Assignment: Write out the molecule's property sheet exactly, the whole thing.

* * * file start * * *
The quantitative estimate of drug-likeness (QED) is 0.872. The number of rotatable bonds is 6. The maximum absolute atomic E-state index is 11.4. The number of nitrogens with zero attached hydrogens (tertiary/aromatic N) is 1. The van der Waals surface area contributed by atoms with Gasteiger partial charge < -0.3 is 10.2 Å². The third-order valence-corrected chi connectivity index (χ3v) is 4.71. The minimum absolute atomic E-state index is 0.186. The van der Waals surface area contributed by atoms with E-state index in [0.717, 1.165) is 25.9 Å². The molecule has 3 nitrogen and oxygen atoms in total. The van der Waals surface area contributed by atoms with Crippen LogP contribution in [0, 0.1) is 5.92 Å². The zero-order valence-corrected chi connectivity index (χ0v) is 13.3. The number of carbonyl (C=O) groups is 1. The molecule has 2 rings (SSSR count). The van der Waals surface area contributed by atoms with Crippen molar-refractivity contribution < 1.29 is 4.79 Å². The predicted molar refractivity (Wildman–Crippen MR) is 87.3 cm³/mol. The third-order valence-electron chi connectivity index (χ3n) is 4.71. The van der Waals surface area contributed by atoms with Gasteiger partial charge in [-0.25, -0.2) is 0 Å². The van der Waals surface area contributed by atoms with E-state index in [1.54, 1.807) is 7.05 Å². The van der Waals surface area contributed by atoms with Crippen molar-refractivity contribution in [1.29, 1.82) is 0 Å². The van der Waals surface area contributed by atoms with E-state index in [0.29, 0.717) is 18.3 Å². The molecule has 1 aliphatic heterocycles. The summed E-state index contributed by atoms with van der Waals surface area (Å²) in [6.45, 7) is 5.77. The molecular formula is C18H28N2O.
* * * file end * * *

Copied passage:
The quantitative estimate of drug-likeness (QED) is 0.872. The number of rotatable bonds is 6. The maximum absolute atomic E-state index is 11.4. The number of nitrogens with zero attached hydrogens (tertiary/aromatic N) is 1. The van der Waals surface area contributed by atoms with Gasteiger partial charge < -0.3 is 10.2 Å². The third-order valence-corrected chi connectivity index (χ3v) is 4.71. The minimum absolute atomic E-state index is 0.186. The van der Waals surface area contributed by atoms with E-state index in [0.717, 1.165) is 25.9 Å². The molecule has 3 nitrogen and oxygen atoms in total. The van der Waals surface area contributed by atoms with Crippen LogP contribution in [0, 0.1) is 5.92 Å². The zero-order valence-corrected chi connectivity index (χ0v) is 13.3. The number of carbonyl (C=O) groups is 1. The molecule has 2 rings (SSSR count). The van der Waals surface area contributed by atoms with Crippen molar-refractivity contribution < 1.29 is 4.79 Å². The predicted molar refractivity (Wildman–Crippen MR) is 87.3 cm³/mol. The third-order valence-electron chi connectivity index (χ3n) is 4.71. The van der Waals surface area contributed by atoms with Gasteiger partial charge in [-0.25, -0.2) is 0 Å². The van der Waals surface area contributed by atoms with E-state index in [1.54, 1.807) is 7.05 Å². The van der Waals surface area contributed by atoms with Crippen molar-refractivity contribution in [1.29, 1.82) is 0 Å². The van der Waals surface area contributed by atoms with E-state index in [0.29, 0.717) is 18.3 Å². The molecule has 1 aliphatic heterocycles. The summed E-state index contributed by atoms with van der Waals surface area (Å²) in [6.45, 7) is 5.77. The molecular formula is C18H28N2O.